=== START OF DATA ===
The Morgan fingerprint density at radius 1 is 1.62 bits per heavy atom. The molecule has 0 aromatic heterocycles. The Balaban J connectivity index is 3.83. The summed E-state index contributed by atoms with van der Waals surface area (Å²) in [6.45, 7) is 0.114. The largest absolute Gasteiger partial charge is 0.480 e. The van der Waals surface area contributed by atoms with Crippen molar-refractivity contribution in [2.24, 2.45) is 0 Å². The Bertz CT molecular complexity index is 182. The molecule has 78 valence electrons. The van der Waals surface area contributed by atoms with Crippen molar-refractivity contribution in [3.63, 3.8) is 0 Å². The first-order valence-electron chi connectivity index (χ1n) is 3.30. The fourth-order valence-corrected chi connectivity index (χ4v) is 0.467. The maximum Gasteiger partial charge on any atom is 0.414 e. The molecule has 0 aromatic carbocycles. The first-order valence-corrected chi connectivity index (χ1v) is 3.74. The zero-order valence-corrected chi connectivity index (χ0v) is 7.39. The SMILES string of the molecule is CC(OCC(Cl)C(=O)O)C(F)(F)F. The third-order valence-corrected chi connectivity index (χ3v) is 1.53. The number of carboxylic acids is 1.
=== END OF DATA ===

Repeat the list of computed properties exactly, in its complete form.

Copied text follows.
The Morgan fingerprint density at radius 1 is 1.62 bits per heavy atom. The molecule has 0 aromatic heterocycles. The Balaban J connectivity index is 3.83. The summed E-state index contributed by atoms with van der Waals surface area (Å²) in [6.45, 7) is 0.114. The largest absolute Gasteiger partial charge is 0.480 e. The van der Waals surface area contributed by atoms with Crippen molar-refractivity contribution in [2.24, 2.45) is 0 Å². The Bertz CT molecular complexity index is 182. The molecule has 78 valence electrons. The van der Waals surface area contributed by atoms with Crippen molar-refractivity contribution in [3.63, 3.8) is 0 Å². The first-order valence-electron chi connectivity index (χ1n) is 3.30. The fourth-order valence-corrected chi connectivity index (χ4v) is 0.467. The maximum Gasteiger partial charge on any atom is 0.414 e. The molecule has 0 aromatic carbocycles. The first-order valence-corrected chi connectivity index (χ1v) is 3.74. The zero-order valence-corrected chi connectivity index (χ0v) is 7.39. The SMILES string of the molecule is CC(OCC(Cl)C(=O)O)C(F)(F)F. The third-order valence-corrected chi connectivity index (χ3v) is 1.53. The number of carboxylic acids is 1.